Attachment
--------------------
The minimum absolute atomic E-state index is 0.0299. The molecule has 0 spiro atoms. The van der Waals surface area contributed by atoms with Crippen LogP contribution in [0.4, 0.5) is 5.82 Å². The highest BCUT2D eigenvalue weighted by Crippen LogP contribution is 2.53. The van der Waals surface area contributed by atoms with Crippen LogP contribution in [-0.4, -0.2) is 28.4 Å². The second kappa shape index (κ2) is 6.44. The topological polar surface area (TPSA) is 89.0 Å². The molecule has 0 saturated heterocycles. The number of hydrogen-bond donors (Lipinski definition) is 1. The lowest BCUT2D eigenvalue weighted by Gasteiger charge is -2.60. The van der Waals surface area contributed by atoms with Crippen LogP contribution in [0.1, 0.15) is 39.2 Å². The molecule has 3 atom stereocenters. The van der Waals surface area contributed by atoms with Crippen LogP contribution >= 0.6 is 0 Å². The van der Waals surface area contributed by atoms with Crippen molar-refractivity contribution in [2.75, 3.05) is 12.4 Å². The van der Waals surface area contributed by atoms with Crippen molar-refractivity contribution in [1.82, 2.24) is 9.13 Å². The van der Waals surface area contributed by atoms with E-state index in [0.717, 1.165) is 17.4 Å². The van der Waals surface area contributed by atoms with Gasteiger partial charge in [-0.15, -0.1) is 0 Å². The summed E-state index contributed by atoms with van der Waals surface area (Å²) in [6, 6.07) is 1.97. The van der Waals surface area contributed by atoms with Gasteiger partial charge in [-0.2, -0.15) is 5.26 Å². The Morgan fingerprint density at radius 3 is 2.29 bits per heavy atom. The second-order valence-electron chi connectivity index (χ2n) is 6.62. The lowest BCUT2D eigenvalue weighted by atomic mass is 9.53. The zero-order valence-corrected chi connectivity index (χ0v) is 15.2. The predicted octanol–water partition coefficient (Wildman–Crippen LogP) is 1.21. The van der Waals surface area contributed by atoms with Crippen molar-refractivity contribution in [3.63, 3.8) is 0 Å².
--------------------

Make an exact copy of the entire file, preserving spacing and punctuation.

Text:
The minimum absolute atomic E-state index is 0.0299. The molecule has 0 spiro atoms. The van der Waals surface area contributed by atoms with Crippen LogP contribution in [0.4, 0.5) is 5.82 Å². The highest BCUT2D eigenvalue weighted by Crippen LogP contribution is 2.53. The van der Waals surface area contributed by atoms with Crippen LogP contribution in [-0.4, -0.2) is 28.4 Å². The second kappa shape index (κ2) is 6.44. The topological polar surface area (TPSA) is 89.0 Å². The molecule has 0 saturated heterocycles. The number of hydrogen-bond donors (Lipinski definition) is 1. The lowest BCUT2D eigenvalue weighted by Gasteiger charge is -2.60. The van der Waals surface area contributed by atoms with Crippen LogP contribution in [0.1, 0.15) is 39.2 Å². The molecule has 3 atom stereocenters. The van der Waals surface area contributed by atoms with Crippen LogP contribution >= 0.6 is 0 Å². The van der Waals surface area contributed by atoms with Crippen molar-refractivity contribution in [2.75, 3.05) is 12.4 Å². The van der Waals surface area contributed by atoms with Crippen molar-refractivity contribution in [1.82, 2.24) is 9.13 Å². The van der Waals surface area contributed by atoms with E-state index in [0.717, 1.165) is 17.4 Å². The van der Waals surface area contributed by atoms with Gasteiger partial charge in [-0.15, -0.1) is 0 Å². The summed E-state index contributed by atoms with van der Waals surface area (Å²) in [6, 6.07) is 1.97. The van der Waals surface area contributed by atoms with Gasteiger partial charge in [-0.2, -0.15) is 5.26 Å². The Morgan fingerprint density at radius 3 is 2.29 bits per heavy atom. The second-order valence-electron chi connectivity index (χ2n) is 6.62. The lowest BCUT2D eigenvalue weighted by atomic mass is 9.53. The zero-order valence-corrected chi connectivity index (χ0v) is 15.2. The predicted octanol–water partition coefficient (Wildman–Crippen LogP) is 1.21. The van der Waals surface area contributed by atoms with Crippen molar-refractivity contribution in [3.63, 3.8) is 0 Å².